Hopefully you and I are readers, period.
That assumed, it remains to examine one’s approach to reading.
Unlike TV or movies, you can’t really go passive in the discipline of reading, especially works of nonfiction. You have to engage.
Mortimer Adler and Charles Van Doren argue in their book How to Read a Book: the Classic Guide to Intelligent Reading that reading more actively vs. less actively makes for the better reader who actually demands something of himself as he reads. Therefore he earns a higher return on his investment as opposed to the more passive type that coasts through a book or article.
Nowhere does this show itself more plainly than in tackling the work of a more demanding author. Case in point? William Wilberforce and his Practical View of Christianity. I saw that deer-in-the-headlights look from some of our men at Saturday’s Oxford Club meeting as we tried to make sense of the introduction. I likened the book to treasure to be mined, not at six feet under, but more like 600 feet under. It won’t give way to its rewards without a lot of digging.
In the interest of warding off attrition in our club meetings and in promoting the virtue of reading in a demanding kind of way, I pulled Adler and Van Doren’s book from the shelf looking for help.
Perhaps more insight will come in further posts, but let me start here with their simple prescription for active reading: Ask questions while you read–questions that you yourself must try to answer in the course of reading. What questions, you may ask? They suggest the following:
There are four main questions you must ask about any book.1. What is the book about as a whole? You must try to discover the leading theme of the book, and how the author develops this theme in an orderly way by subdividing it into its essential subordinate themes or topics.2. What is being said in detail, and how? You must try to discover the main ideas, assertions, and arguments that constitute the author’s particular message.3. Is the book true, in whole or part? You cannot answer this question until you have answered the first two. You have to know what is being said before you can decide whether it is true or not When you understand a book, however, you are obligated, if you are reading seriously, to make up your own mind. Knowing the author’s mind is not enough.4. What of it? If the book has given you information, you must ask about its significance. Why does the author think it is important to know these things? Is it important to you to know them? And if the book has not only informed you, but also enlightened you, it is necessary to seek further enlightenment by asking what else follows, what is further implied or suggested.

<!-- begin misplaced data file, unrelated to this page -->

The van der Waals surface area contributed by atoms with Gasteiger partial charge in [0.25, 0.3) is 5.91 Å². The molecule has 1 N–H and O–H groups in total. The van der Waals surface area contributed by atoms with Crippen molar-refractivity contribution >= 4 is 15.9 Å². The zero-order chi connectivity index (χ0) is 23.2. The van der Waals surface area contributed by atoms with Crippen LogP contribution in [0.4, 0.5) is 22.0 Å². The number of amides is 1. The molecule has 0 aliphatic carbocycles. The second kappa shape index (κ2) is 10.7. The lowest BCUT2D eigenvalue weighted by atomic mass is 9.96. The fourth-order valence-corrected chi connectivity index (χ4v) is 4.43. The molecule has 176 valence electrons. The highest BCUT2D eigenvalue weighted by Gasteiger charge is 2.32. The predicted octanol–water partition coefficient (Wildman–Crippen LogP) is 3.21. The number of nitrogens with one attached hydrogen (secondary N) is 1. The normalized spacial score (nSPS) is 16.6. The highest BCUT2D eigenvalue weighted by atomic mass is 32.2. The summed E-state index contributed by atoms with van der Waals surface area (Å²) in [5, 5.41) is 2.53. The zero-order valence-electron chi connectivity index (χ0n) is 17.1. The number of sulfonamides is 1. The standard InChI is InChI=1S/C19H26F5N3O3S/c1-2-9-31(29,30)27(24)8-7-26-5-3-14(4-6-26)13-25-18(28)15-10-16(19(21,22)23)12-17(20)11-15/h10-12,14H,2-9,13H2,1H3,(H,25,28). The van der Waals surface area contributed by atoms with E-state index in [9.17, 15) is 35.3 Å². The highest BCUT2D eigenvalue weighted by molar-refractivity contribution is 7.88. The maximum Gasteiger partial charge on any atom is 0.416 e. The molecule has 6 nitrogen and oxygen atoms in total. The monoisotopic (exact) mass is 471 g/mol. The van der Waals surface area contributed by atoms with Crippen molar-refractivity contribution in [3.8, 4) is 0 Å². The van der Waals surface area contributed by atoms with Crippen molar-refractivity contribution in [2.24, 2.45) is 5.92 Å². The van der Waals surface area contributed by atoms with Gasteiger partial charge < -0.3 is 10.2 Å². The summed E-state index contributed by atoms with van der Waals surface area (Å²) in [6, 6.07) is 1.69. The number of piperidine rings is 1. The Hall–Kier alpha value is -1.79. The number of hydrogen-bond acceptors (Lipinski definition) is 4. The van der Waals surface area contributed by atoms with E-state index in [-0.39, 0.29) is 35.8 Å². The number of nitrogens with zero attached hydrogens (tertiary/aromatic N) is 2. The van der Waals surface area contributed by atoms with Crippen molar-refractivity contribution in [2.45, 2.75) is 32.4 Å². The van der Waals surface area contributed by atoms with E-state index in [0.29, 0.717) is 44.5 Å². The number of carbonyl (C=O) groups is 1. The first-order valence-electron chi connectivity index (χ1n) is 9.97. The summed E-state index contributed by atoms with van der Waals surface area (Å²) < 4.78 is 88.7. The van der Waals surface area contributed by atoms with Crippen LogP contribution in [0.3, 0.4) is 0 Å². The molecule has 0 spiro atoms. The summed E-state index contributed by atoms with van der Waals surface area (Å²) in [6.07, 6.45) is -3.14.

You don’t have to participate in the Oxford Club for Men to aspire toward becoming a demanding reader.
As for me and my house, the more demanding readers in our church, the better.